What I would NOT do if I won the lottery

The last couple weeks I've been involved in a thing or two only because I need the money. I'm not talking drug peddling or prostitution or any other equally unsavory deed, just things I really wouldn't be doing if I didn't need the money.

Which has gotten me thinking about a few other things I wouldn't be doing if I had more money.

If I won the lottery, I would no longer:

• clip coupons for grocery shopping.

• go to the grocery store, for that matter; I'd shop online and have my groceries delivered.

• drive to Denver each time I fly somewhere; I'd fly out of my local airport, no matter the cost.

• drive my dinged-up 1998 Ford Explorer...to Denver or anywhere.

• feel like my blog photos are inferior; I'd have a better camera and take photography AND Photoshop classes.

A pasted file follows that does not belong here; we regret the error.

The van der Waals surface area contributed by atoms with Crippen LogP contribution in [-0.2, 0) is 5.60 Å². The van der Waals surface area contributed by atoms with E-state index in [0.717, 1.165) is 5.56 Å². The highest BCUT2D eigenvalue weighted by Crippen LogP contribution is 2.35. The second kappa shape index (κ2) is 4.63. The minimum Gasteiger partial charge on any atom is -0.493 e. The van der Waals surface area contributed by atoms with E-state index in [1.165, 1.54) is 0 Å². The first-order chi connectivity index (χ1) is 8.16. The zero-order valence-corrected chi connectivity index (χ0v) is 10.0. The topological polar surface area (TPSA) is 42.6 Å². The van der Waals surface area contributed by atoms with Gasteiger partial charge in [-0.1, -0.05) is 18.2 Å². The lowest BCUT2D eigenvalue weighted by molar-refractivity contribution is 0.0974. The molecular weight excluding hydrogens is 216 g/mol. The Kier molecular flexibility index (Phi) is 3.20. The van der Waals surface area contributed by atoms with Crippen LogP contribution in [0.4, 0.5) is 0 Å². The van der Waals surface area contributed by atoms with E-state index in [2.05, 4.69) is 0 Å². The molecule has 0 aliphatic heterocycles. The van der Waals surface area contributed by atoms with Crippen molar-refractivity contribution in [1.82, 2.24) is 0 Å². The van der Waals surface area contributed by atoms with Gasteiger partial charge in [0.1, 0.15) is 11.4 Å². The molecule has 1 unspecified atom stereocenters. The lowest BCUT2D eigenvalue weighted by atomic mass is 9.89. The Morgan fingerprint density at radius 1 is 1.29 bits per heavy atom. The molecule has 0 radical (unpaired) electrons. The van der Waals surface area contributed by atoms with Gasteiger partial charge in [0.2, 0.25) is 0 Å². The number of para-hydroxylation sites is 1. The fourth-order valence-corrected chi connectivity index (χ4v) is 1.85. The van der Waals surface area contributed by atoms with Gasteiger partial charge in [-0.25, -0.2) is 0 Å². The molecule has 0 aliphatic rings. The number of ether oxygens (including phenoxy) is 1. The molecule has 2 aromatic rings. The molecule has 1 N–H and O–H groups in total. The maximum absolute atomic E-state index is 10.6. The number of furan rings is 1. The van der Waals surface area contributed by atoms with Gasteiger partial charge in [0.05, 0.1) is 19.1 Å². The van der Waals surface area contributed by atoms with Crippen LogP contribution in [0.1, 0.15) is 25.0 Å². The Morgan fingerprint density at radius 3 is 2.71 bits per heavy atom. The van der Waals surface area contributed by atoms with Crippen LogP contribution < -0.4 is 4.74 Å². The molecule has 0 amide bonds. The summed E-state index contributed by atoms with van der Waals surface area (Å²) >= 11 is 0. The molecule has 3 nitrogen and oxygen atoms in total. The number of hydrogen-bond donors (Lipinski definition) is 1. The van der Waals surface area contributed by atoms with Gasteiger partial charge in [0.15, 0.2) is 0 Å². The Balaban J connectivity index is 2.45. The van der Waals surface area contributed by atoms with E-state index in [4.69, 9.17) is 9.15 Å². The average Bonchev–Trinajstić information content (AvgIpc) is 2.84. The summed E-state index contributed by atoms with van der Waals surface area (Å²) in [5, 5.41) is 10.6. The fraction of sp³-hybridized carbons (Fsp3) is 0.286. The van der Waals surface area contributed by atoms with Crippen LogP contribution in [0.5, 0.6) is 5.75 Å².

• be without cable television.

• buy my dog's food at Walmart.

• feel guilty that my piano has not been touched in months as I spend nearly every waking moment on tasks that might make a penny here and a penny there.

• delete without viewing the weekly e-mail newsletter announcing upcoming concerts and performances.

• deal with obnoxious neighbors; I'd build an 8- to 10-foot-tall fence (height depending on ordinances I've not yet researched). Or I'd move.

• turn down invitations to cover interesting events because I don't have the travel budget to get there.

That said, at least I'm able to buy groceries and dog food, have a vehicle to drive, can fly to see my daughter and grandsons now and then, and receive invitations to attend interesting events.

Yes, things could indeed be far worse.

Still, it sure would be awesome to win the lottery.

Or Publishers Clearing House.

I'm not picky.

(Just a complainer now and then.)

Photo: MS Office

Today's question:

If you won the lottery, what would you NOT do?

Cutting back